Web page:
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February 1, 2023

Nigeria moves 4 places up in global corruption index, ranks 150

Buhari

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By Ikechukwu Nnochiri, ABUJA

Transparency International, TI, on Tuesday, disclosed that Nigeria has moved four places up in the global Corruption Perception Index, CPI.

However, the international body, in the 2022 CPI report it released and made available to newsmen through the Civil Society Legislative Advocacy Center, CISLAC, said there was no change in points the country scored in the 2021 index.

According to TI, “Nigeria scored 24 out of 100 points in the 2022 CPI, compared to 24 points in the 2021 CPI. There has been no change in the country scoring between 2021 and 2022.

“In the country comparison for the 2022 CPI, Nigeria ranks 150 out of 180 countries compared to 154 on the 2021 CPI results”.

It said the ranking for Nigeria was based on data that was aggregated from eight different sources that provide perceptions by country experts and businesspeople on the level of corruption in the public sector.

“While the index does not show specific incidences of corruption in the country, it indicates the perception of corruption in Nigeria.

“The index is impartial, objective and globally acknowledged as the most widely used cross-country parameter for measuring corruption.

“It is important to stress that this is not an assessment of Nigeria’s anti-graft agencies who are making commendable efforts in the fight against corruption in Nigeria, despite the political interference they face. Rather, the CPI goes beyond the anti-graft agencies”, the report, which was presented by the Executive Director of CISLAC, Mr. Auwal Musa Rafsanjani, further read.

The CPI is usually released at the beginning of the year.

The TI noted that while Nigerians had high expectations that the President Muhammadu Buhari-led administration could address corruption, it decried that the CPI index for the country has remained consistently low in the last 10 years.

“CISLAC/TI-Nigeria notes that while Nigeria moved four places up on the country ranking, Nigeria maintained its previous score of 24 which is its lowest score on the CPI since 2012. This suggests a slowdown in the steady decline observed in the previous three CPI’s”.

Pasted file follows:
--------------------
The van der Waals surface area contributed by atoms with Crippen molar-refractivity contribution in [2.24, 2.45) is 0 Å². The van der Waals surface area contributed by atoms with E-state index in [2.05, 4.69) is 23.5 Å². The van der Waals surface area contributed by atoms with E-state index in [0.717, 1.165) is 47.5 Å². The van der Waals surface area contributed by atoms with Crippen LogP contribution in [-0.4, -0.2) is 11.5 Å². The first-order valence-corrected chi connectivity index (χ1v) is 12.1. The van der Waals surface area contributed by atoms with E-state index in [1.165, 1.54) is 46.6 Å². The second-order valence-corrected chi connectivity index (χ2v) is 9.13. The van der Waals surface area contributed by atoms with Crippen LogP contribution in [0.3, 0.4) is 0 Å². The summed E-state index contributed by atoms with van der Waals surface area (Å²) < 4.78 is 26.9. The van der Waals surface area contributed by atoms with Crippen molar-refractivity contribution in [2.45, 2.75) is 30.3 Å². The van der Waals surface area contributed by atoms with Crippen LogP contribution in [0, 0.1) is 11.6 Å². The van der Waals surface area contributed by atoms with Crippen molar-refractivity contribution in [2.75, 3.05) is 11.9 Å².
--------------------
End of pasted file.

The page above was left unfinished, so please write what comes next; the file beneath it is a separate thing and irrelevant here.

The report identified the prevalence of high-profile corruption, pardon of convicted politically exposed persons, increase in oil theft, opaqueness of the subsidy regime, lack of transparency and accountability in the security sector and constituency projects, as well as conflicting judgements from the Judiciary, as some of the factors that led to Nigeria’s low ranking.

It, among other things, recommended that the presidency should ensure that adequate consultation is made with citizens, the media, civil society and other actors before presidential pardons are granted.

“The relevant anti-graft agencies should ensure that high profile corruption cases are pursued to their logical conclusion for the benefit of Nigeria and her citizens.

“Agencies given the mandate to recover assets under the Proceeds of Crime (and Management) Act 2022 should ensure that they establish a database where information about assets in their custody is easily accessed by citizens in line with the Act and the proactive provisions of the Freedom of Information Act 2011.

“There should be transparency and accountability in Nigeria’s security sector. The National Assembly should ensure transparency in the implementation of constituency projects. The relevant agencies should ensure that those found guilty are brought to book.

“With the elections fast approaching, the Judiciary should ensure more than ever to deliver justice”, the report added.

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